Carew Castle is a majestic ruin sitting in isolation of the shores of the River Carew.
The castle has a long and turbulent history. In the early 12th century, Gerald de Windsor was granted the land at Carew upon his marriage to Nest, a beautiful Welsh princess. Building on the site of an Iron Age fort, he erected a motte and bailey style castle. Part of that early castle survives in the eastern range of the castle.
The walls of Carew were soon tested. A young Welshman, son of a prince, fell in love with Nest and carried her off. Gerald pursued the couple for six years, eventually killing the Welshman in battle. He then brought Nest and the two children she had had in the interim back to Carew. The story of Nest and her beauty has taken on legendary proportions in Wales.
Gerald's descendants took on the name de Carew. In the 13th century, Sir Nicholas de Carew rebuilt the castle. Three towers and the chapel survive from that construction. The Carews fell upon hard times and had to part with the castle in 1480.
It became the property of Rhys ap Thomas, who had made a fortune supporting the Yorkist side in the War of the Roses. Thomas decided to switch sides and was of such considerable help to the new Tudor King, Henry VII, at the Battle of Bosworth Field that he was made a Knight of the Garter. In celebration, Thomas held a large tournament at Carew, the last medieval tournament held in Wales. He also modernized the castle making it a lavish residence.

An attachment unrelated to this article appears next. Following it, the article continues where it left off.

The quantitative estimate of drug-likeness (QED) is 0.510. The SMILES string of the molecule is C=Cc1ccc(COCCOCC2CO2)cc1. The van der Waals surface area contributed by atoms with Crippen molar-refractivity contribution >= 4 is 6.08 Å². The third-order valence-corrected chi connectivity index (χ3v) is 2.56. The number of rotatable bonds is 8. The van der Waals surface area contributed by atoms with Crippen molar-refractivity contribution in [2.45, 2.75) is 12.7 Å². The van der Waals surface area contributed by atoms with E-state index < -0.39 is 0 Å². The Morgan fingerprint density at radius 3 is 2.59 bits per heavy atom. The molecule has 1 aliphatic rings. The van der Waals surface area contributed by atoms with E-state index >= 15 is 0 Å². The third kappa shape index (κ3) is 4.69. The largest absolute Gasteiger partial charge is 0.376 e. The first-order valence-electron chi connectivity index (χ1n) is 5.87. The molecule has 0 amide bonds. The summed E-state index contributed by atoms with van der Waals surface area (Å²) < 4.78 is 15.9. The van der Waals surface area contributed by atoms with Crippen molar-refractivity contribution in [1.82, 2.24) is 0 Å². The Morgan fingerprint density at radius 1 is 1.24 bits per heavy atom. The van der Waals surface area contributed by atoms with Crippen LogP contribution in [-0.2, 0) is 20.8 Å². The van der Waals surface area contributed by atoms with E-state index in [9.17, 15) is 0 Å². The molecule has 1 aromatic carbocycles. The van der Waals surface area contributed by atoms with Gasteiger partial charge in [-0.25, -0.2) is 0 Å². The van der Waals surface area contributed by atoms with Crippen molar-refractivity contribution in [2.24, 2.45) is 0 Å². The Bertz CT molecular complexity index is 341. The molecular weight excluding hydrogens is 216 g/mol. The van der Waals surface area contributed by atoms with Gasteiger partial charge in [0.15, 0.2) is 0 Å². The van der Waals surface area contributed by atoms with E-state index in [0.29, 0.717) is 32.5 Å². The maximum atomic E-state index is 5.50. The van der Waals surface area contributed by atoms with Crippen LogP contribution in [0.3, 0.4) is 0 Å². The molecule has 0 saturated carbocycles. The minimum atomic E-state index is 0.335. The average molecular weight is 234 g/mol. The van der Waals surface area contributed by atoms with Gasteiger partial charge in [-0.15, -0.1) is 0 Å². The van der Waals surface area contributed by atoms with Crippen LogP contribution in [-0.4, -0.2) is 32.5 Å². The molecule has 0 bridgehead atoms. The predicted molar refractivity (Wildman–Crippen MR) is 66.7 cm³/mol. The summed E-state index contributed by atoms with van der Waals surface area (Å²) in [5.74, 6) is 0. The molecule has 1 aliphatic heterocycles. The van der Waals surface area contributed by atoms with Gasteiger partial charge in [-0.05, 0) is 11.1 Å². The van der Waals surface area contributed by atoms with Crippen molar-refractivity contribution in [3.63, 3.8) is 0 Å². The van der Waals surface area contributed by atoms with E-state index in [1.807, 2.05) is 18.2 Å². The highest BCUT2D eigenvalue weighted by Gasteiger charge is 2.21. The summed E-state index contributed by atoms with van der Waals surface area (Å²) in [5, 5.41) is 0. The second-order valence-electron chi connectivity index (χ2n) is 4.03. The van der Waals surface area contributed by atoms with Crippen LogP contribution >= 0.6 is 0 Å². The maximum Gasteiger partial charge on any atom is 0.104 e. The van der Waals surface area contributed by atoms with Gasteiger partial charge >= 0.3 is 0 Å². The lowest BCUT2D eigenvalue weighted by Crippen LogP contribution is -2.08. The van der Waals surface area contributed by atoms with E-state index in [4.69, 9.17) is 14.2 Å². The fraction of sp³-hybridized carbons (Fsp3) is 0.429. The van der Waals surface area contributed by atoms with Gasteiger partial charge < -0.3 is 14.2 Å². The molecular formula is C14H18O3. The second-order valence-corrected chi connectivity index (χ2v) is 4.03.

Thomas' grandson was executed for treason by Queen Mary (“Bloody Mary”) and Carew became Crown property. Mary bestowed it on Sir John Perrot, who may have been an illegitimate son of Mary's father King Henry VIII. Sir John demolished the northern curtain wall and erected a three-story Tudor-style building that included a long gallery where the family could walk in bad weather. However, before the building was complete, Sir John was arrested for treason against Queen Elizabeth I, another child of Henry VIII.
In 1607, Carew Castle was purchased by Sir John Carew. During the English Civil War, the castle was held at various points by the Royalists and the Parliamentarians. To prevent it from being re-occupied by the Royalists, the Parliamentary forces demolished the entire south wall of the castle. Nonetheless, at the Restoration, the Carews returned and took up residence in the East Range. However, in 1686, the castle was abandoned.
The River Carew was damned near Carew Castle in order to create a mill pond. Near the castle is a tidal mill, which is also open to the public.
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Cruise destination guide - Wales - Three Castles - Carew Castle